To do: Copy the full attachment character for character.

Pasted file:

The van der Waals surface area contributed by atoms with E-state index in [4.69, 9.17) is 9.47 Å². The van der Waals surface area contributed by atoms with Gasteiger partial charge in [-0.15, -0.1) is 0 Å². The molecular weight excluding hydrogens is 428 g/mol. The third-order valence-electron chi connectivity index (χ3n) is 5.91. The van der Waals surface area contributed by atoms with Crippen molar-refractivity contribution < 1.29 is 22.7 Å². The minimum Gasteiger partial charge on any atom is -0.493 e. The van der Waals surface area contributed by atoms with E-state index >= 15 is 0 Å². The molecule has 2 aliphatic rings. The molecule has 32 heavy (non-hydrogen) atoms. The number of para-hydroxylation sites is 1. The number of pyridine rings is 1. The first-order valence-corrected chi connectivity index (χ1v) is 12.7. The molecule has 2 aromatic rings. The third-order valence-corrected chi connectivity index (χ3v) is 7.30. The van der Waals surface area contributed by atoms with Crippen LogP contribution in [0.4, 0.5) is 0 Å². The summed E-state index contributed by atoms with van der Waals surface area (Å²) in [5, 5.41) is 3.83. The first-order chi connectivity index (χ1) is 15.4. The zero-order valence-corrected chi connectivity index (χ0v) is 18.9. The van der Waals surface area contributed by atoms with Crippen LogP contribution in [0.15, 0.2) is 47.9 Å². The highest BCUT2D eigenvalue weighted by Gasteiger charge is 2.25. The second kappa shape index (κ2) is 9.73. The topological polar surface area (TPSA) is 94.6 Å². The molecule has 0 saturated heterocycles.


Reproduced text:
The van der Waals surface area contributed by atoms with E-state index in [4.69, 9.17) is 9.47 Å². The van der Waals surface area contributed by atoms with Gasteiger partial charge in [-0.15, -0.1) is 0 Å². The molecular weight excluding hydrogens is 428 g/mol. The third-order valence-electron chi connectivity index (χ3n) is 5.91. The van der Waals surface area contributed by atoms with Crippen molar-refractivity contribution < 1.29 is 22.7 Å². The minimum Gasteiger partial charge on any atom is -0.493 e. The van der Waals surface area contributed by atoms with E-state index >= 15 is 0 Å². The molecule has 2 aliphatic rings. The molecule has 32 heavy (non-hydrogen) atoms. The number of para-hydroxylation sites is 1. The number of pyridine rings is 1. The first-order valence-corrected chi connectivity index (χ1v) is 12.7. The molecule has 2 aromatic rings. The third-order valence-corrected chi connectivity index (χ3v) is 7.30. The van der Waals surface area contributed by atoms with Crippen LogP contribution in [0.4, 0.5) is 0 Å². The summed E-state index contributed by atoms with van der Waals surface area (Å²) in [5, 5.41) is 3.83. The first-order chi connectivity index (χ1) is 15.4. The zero-order valence-corrected chi connectivity index (χ0v) is 18.9. The van der Waals surface area contributed by atoms with Crippen LogP contribution in [0.15, 0.2) is 47.9 Å². The highest BCUT2D eigenvalue weighted by Gasteiger charge is 2.25. The second kappa shape index (κ2) is 9.73. The topological polar surface area (TPSA) is 94.6 Å². The molecule has 0 saturated heterocycles.